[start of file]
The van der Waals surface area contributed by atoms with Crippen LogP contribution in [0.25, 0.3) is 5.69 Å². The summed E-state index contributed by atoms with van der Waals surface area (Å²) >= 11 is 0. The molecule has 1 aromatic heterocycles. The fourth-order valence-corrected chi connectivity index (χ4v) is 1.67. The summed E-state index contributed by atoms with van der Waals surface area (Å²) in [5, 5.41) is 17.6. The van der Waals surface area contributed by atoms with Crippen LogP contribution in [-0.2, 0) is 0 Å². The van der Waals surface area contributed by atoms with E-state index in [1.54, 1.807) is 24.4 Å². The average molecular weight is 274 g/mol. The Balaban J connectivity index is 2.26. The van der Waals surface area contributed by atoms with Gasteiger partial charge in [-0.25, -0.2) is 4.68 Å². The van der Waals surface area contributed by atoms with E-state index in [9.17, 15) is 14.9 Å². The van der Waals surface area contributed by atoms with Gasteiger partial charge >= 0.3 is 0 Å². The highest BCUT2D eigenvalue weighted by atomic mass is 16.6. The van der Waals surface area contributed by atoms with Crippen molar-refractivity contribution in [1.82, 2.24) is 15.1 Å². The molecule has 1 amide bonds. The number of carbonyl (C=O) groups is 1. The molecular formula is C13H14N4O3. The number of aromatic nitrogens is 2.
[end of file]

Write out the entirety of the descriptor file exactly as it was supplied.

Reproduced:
The van der Waals surface area contributed by atoms with Crippen LogP contribution in [0.25, 0.3) is 5.69 Å². The summed E-state index contributed by atoms with van der Waals surface area (Å²) >= 11 is 0. The molecule has 1 aromatic heterocycles. The fourth-order valence-corrected chi connectivity index (χ4v) is 1.67. The summed E-state index contributed by atoms with van der Waals surface area (Å²) in [5, 5.41) is 17.6. The van der Waals surface area contributed by atoms with Crippen LogP contribution in [-0.2, 0) is 0 Å². The van der Waals surface area contributed by atoms with E-state index in [1.54, 1.807) is 24.4 Å². The average molecular weight is 274 g/mol. The Balaban J connectivity index is 2.26. The van der Waals surface area contributed by atoms with Gasteiger partial charge in [-0.25, -0.2) is 4.68 Å². The van der Waals surface area contributed by atoms with E-state index in [9.17, 15) is 14.9 Å². The van der Waals surface area contributed by atoms with Gasteiger partial charge >= 0.3 is 0 Å². The highest BCUT2D eigenvalue weighted by atomic mass is 16.6. The van der Waals surface area contributed by atoms with Crippen molar-refractivity contribution in [1.82, 2.24) is 15.1 Å². The molecule has 1 amide bonds. The number of carbonyl (C=O) groups is 1. The molecular formula is C13H14N4O3. The number of aromatic nitrogens is 2.